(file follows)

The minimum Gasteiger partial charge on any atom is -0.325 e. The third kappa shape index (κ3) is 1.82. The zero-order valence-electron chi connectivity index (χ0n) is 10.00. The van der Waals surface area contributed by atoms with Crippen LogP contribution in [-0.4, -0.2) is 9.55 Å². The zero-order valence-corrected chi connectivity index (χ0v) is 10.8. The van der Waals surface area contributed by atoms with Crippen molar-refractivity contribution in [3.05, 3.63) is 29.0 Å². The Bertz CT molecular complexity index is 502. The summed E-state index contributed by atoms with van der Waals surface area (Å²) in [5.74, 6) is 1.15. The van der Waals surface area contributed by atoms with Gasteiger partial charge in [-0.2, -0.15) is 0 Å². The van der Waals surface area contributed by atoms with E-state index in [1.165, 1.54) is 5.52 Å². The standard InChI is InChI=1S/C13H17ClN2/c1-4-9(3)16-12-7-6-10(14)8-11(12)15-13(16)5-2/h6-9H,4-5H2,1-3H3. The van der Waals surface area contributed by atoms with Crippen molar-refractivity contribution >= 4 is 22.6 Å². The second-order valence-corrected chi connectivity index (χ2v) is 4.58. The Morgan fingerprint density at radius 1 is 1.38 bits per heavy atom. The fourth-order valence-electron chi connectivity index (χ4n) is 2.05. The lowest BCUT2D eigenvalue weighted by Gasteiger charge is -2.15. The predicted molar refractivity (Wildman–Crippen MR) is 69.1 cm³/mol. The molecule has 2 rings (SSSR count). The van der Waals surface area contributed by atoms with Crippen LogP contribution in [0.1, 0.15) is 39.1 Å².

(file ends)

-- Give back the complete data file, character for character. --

The minimum Gasteiger partial charge on any atom is -0.325 e. The third kappa shape index (κ3) is 1.82. The zero-order valence-electron chi connectivity index (χ0n) is 10.00. The van der Waals surface area contributed by atoms with Crippen LogP contribution in [-0.4, -0.2) is 9.55 Å². The zero-order valence-corrected chi connectivity index (χ0v) is 10.8. The van der Waals surface area contributed by atoms with Crippen molar-refractivity contribution in [3.05, 3.63) is 29.0 Å². The Bertz CT molecular complexity index is 502. The summed E-state index contributed by atoms with van der Waals surface area (Å²) in [5.74, 6) is 1.15. The van der Waals surface area contributed by atoms with Gasteiger partial charge in [-0.2, -0.15) is 0 Å². The van der Waals surface area contributed by atoms with E-state index in [1.165, 1.54) is 5.52 Å². The standard InChI is InChI=1S/C13H17ClN2/c1-4-9(3)16-12-7-6-10(14)8-11(12)15-13(16)5-2/h6-9H,4-5H2,1-3H3. The van der Waals surface area contributed by atoms with Crippen molar-refractivity contribution >= 4 is 22.6 Å². The second-order valence-corrected chi connectivity index (χ2v) is 4.58. The Morgan fingerprint density at radius 1 is 1.38 bits per heavy atom. The fourth-order valence-electron chi connectivity index (χ4n) is 2.05. The lowest BCUT2D eigenvalue weighted by Gasteiger charge is -2.15. The predicted molar refractivity (Wildman–Crippen MR) is 69.1 cm³/mol. The molecule has 2 rings (SSSR count). The van der Waals surface area contributed by atoms with Crippen LogP contribution in [0.1, 0.15) is 39.1 Å².